Lafayette author Gayle Webery and her “Cajuniese Curious Child” Head to the National Book Festival | Entertainment / Life

Gail Webery, author of Lafayette’s Book, is using her first children’s book, When I Was An Alligator, and Curious Cajun Boy to bring a taste of Louisiana’s wetlands to a national audience at the National Book Festival in Washington, DC.

Webery was one of two authors selected by the State Library’s Louisiana Book Center to represent Louisiana at the September 3 event.

The National Book Festival, hosted by the Library of Congress, is an annual literary celebration that brings together authors, poets, illustrators, and readers for a day filled with book signings, talks, and readings. The festival began in 2001, according to the Library of Congress website.

Webre said she was “honored and amazed” to be representing the country on the national stage.

“Surrealism is the best word,” said the author. “The whole thing was nothing but fun.”

Webre’s first book follows “A Curious Cajun Boy” as she transforms into a series of animals, including a crocodile and a heron, and learns about creatures and wetlands. Published October 2020 by UL Press.

While Webre is still new to the world of writing, he is no stranger to reading. Her paternal grandfather, Sam Greenough, was a teacher from Marksville and instilled in Webre a love of reading that would last her whole life.

The author spent 25 years as a teacher in the Lafayette Parish school system, primarily working on the Gifted Program creating and teaching enrichment curricula. Webre said she has seen the transformation as a child develops a love of reading early and reads a lot.

“[Reading] It gives kids experiences they wouldn’t have. It captures their imagination, builds their vocabulary and helps them communicate with other children.”

Towards the end of her teaching career, Webery said she was looking for a new way to pass the time, as well as spoiling her five grandchildren. Various pieces from “When I Was an Alligator” have been running around in her brain for years, and after she stumbled upon a local association painting of children’s writers and illustrators in the fall of 2018, she decided to take the lead.

She said “When I Was A Crocodile” had three primary sources of inspiration.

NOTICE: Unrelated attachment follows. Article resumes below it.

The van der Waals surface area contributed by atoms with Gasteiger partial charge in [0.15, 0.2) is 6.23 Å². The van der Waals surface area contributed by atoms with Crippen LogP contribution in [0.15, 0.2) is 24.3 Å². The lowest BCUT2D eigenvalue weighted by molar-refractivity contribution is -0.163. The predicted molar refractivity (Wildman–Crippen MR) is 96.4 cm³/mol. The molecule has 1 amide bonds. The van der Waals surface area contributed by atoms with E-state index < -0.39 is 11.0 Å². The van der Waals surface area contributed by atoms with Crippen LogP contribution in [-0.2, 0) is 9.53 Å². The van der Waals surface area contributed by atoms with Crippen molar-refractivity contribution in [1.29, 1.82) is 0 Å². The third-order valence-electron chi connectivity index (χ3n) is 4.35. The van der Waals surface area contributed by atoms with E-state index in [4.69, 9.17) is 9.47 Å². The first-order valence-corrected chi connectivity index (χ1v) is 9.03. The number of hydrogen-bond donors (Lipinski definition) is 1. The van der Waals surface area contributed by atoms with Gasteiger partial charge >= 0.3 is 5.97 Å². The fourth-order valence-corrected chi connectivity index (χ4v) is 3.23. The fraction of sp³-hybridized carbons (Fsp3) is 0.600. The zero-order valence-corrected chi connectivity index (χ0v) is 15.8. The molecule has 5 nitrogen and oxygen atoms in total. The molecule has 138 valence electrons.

The first was “The Little Rabbit Who Wants Red Wings” by Caroline Sherwin Bailey, a favorite book that her grandfather kept in his house.

The second was a field trip that Webre took with her talented students to the National Wetland Research Center in Lafayette. Even if she’s been a Louisiana her whole life, Webery said she’s amazed at the complexity of the wetland ecosystem and the complexity of studying it.

The third inspiration came, fittingly, from a child in Webre’s life. One day during a visit, Webery’s 4-year-old nephew Sawyer said, “Aunt Jill, when I was an alligator…” and enjoyed stories of his imagined adventures. His dream became the basis for the magical transformations of its main character.

From concept to publication, Webre’s book journey has taken about two years. She said she “loved the challenge” of learning the industry, from how to write to getting a publishing contract.

Webre went through round after round of manuscript modifications as she searched for the exact right words to sum up the whimsy of her character’s magical transformations and accurately reflect the life of the creatures in our local wetlands. She said everything was backed by hours of research and examined by a local research biologist.

“[The Acadiana Children’s Book Writers and Illustrators] He has a critique collection… I also have a book club and my husband and I have heard repeat of this story after story. It was too complicated to write. People believe 480 words – how hard is that? But every word must count. “Every word counts,” she said.

Webery hired a fellow Louisiana girl, Drew Beech of Houma, now residing in Chattanooga, Tennessee, to illustrate the book. She said children’s picture books are about the synergy between art and text — the two together creating a complete experience.

“Do you see onomatopoeia on every page? Drew and I went back and forth for three days on which font to pick for that—that’s how detailed this is,” she said.

Her book is sold throughout the state and the Gulf Coast at children’s stores, independent bookstores, museums, and businesses adjacent to wetlands, such as tour services.

In-person events have been on hold due to the COVID-19 pandemic, but Webre said whether through Zoom reading with a school or small personal events, seeing the children’s eyes sparkle as they embrace her book was exciting. She said it was the same feeling she used to get as a teacher when a student finally named a concept.

Always a teacher at heart, Webre said she has included questions for readers at the back of the book and additional learning materials on her website to give parents and teachers more opportunities to talk about wetlands and their creatures with younger readers.

A second book about Webre’s character “The Curious Cajun Boy”, “When I Was a Swan” is already in the works. The book is due for publication by UL Press this spring.

Leave a Comment

%d bloggers like this: